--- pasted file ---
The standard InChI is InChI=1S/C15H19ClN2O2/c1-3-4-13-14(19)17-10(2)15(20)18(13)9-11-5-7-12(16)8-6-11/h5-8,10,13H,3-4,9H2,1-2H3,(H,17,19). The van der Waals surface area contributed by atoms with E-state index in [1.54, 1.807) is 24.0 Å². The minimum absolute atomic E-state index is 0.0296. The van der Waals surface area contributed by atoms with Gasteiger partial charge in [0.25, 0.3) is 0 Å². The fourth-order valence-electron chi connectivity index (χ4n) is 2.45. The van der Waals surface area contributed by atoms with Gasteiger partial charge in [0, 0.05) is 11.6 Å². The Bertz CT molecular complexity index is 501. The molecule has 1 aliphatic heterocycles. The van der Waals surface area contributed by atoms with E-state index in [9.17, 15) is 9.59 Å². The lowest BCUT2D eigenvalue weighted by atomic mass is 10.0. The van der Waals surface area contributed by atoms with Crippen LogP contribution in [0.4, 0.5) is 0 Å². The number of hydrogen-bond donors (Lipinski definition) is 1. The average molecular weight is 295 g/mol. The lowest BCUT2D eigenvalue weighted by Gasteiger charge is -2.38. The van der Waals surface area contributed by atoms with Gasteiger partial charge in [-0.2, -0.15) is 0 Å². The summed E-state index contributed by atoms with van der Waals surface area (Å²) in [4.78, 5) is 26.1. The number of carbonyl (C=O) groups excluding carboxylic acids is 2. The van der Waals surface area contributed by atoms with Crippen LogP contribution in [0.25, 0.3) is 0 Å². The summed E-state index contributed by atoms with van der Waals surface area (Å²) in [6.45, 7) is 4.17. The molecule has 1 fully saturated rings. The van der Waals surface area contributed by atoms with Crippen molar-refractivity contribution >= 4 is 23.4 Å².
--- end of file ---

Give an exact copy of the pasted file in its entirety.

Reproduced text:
The standard InChI is InChI=1S/C15H19ClN2O2/c1-3-4-13-14(19)17-10(2)15(20)18(13)9-11-5-7-12(16)8-6-11/h5-8,10,13H,3-4,9H2,1-2H3,(H,17,19). The van der Waals surface area contributed by atoms with E-state index in [1.54, 1.807) is 24.0 Å². The minimum absolute atomic E-state index is 0.0296. The van der Waals surface area contributed by atoms with Gasteiger partial charge in [0.25, 0.3) is 0 Å². The fourth-order valence-electron chi connectivity index (χ4n) is 2.45. The van der Waals surface area contributed by atoms with Gasteiger partial charge in [0, 0.05) is 11.6 Å². The Bertz CT molecular complexity index is 501. The molecule has 1 aliphatic heterocycles. The van der Waals surface area contributed by atoms with E-state index in [9.17, 15) is 9.59 Å². The lowest BCUT2D eigenvalue weighted by atomic mass is 10.0. The van der Waals surface area contributed by atoms with Crippen LogP contribution in [0.4, 0.5) is 0 Å². The number of hydrogen-bond donors (Lipinski definition) is 1. The average molecular weight is 295 g/mol. The lowest BCUT2D eigenvalue weighted by Gasteiger charge is -2.38. The van der Waals surface area contributed by atoms with Gasteiger partial charge in [-0.2, -0.15) is 0 Å². The summed E-state index contributed by atoms with van der Waals surface area (Å²) in [4.78, 5) is 26.1. The number of carbonyl (C=O) groups excluding carboxylic acids is 2. The van der Waals surface area contributed by atoms with Crippen LogP contribution in [0.25, 0.3) is 0 Å². The summed E-state index contributed by atoms with van der Waals surface area (Å²) in [6.45, 7) is 4.17. The molecule has 1 fully saturated rings. The van der Waals surface area contributed by atoms with Crippen molar-refractivity contribution >= 4 is 23.4 Å².